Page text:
The worldwide coronavirus pandemic is one of the most consequential multidimensional events that has befallen the ummah of Islam the last hundred years. The only other event that I can think of that has had as far reaching consequences as the CVID-9 pandemic are the dismantling of the Ottoman Khalfate, the occupation of Palestine, and maybe the Egyptian-Israeli peace accord signed by the late Egyptian President Anwar Sadat. However, none of those other events resulted in hundreds of millions of Muslims around the world abandoning congregational prayers, Salaatul Jum’ah (the Friday prayer), and the padlocking of mosques round the globe.
The COVID-19 pandemic has forced American Muslims and others to ask themselves serious questions about their faith, their resolve and their understanding of their religious creed and principles. And because there has been so much deceit, greed, manipulation of data and obfuscation of the facts, the question of our malleability and blind trust of politically influenced media has resurfaced. Many of our decisions about what we are commanded and encouraged to do by our True Lord, Allah, are directly influenced by COVID-19 and our fear and caution of it. It even has had an impact on what some of us believe about the qadr (predestination), death, and the power of Allah to protect and heal His creation. That should be unsetting.
Thus far, American Muslims have given up the bulk of their congregation and religiously based social practices because of the coronavirus. Some things may be only temporary, possibly going on for months, and other things we have given up may constitute a compete paradigm change in the way we practice of our religion. Only Allah knows and time will tell. Nevertheless, it behooves us to keep track of what we are giving up as a result of this pandemic, so that we can keep a self-accounting, and so that we can mitigate this situation and it’s consequences to the best of our abiity.
American Muslims have abandoned or given up in varying degrees, everything mentioned on the list below.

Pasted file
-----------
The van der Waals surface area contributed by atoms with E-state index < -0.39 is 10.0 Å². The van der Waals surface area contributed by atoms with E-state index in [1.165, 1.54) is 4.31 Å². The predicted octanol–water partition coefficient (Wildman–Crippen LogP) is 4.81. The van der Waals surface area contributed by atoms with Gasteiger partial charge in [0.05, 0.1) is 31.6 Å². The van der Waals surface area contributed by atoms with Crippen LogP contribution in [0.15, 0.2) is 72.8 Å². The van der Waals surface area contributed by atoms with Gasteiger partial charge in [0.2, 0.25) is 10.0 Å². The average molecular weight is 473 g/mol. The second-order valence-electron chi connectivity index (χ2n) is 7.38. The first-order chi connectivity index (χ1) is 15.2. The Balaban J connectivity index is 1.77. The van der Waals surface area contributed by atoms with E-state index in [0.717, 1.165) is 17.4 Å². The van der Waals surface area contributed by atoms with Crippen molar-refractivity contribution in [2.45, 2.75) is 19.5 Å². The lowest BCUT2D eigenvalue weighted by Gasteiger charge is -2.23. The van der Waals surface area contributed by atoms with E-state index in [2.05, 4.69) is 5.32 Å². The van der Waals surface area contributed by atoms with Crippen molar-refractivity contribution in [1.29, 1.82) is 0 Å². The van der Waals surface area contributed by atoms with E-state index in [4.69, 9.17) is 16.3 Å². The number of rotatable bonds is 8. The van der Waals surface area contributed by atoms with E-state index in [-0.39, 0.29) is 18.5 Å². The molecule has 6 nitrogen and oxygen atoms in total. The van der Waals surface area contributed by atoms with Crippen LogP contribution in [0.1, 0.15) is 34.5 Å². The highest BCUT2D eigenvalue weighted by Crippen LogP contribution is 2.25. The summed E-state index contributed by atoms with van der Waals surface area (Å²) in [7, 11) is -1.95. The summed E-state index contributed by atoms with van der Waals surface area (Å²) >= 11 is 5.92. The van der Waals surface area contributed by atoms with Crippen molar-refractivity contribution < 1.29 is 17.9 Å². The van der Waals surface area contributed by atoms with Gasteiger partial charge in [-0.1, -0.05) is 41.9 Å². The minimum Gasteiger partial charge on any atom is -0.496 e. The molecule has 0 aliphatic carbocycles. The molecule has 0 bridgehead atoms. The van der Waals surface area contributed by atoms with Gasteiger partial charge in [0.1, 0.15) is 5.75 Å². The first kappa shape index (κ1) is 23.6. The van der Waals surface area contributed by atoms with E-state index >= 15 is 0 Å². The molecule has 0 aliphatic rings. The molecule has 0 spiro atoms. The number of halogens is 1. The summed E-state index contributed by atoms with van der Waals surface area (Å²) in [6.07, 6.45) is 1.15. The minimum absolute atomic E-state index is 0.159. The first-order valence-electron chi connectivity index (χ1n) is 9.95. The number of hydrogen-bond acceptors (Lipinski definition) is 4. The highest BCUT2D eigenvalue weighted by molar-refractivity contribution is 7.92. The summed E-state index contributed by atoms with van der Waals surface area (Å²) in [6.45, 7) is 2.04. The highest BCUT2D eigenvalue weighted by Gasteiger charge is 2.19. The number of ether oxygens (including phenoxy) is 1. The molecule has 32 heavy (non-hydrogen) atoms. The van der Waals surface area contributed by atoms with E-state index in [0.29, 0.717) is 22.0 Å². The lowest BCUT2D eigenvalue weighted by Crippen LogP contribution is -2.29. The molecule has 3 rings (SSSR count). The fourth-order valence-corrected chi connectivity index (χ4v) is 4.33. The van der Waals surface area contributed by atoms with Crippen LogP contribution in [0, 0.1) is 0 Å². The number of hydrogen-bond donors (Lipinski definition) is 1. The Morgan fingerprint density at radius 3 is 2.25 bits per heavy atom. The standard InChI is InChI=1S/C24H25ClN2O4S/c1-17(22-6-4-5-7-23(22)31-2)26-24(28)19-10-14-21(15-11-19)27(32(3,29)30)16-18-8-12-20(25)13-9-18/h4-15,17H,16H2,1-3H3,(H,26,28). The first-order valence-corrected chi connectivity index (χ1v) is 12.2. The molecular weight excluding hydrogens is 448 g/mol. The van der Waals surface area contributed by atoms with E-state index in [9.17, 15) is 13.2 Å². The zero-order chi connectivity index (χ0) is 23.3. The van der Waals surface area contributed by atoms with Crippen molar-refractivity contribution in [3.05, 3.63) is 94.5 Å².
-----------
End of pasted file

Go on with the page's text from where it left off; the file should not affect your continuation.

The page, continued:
2. Prayer in congregation
3. Visiting the houses of Allah
5. Family nights at the Masaajid
6. Classes in the Masaajid
7. Halaqas in the Masaajid
8. Pubic lectures in the Masaajid and elsewhere
10. Family and congregational picnics
11: Ghusl al-mayyit (washing our dead)
12: Salaatul jazaaza in congregation (an important sunnah)
13: Burying our dead without cremation.
14: Visiting the sick and praying over them with ruqya
15: Tal’qeen (urging the dying to say laa ilaaha illa Allah)
16: The mentioning of Allah’s name in His houses
17: Calling the athaan and iqaama in the Masjid.
18: Being on the scrolls of the angels who record for Jum’ah
19 Congregating and socializing after Jum’ah
20: Brother’s breakfasts at the Masjid (used for bonding)
21: Visiting each other for the sake of Allah
22: People coming to the Masjid to take shahaadah.
American Muslims have arguably given up more Islamic religious practices and acts of worship for the sake of the COVID-19 virus than we perform for the sake of Allah, Lord. If that is not a form of worship, (and I’m not saying that it is), it sure seems like it.
Imam Abu Laith Luqman Ahmad
Imam Luqman Ahmad is an associate Imam and resident scholar at the Toledo Masjid a-Islam in Toledo, Ohio. The views expressed in this article represent his own views.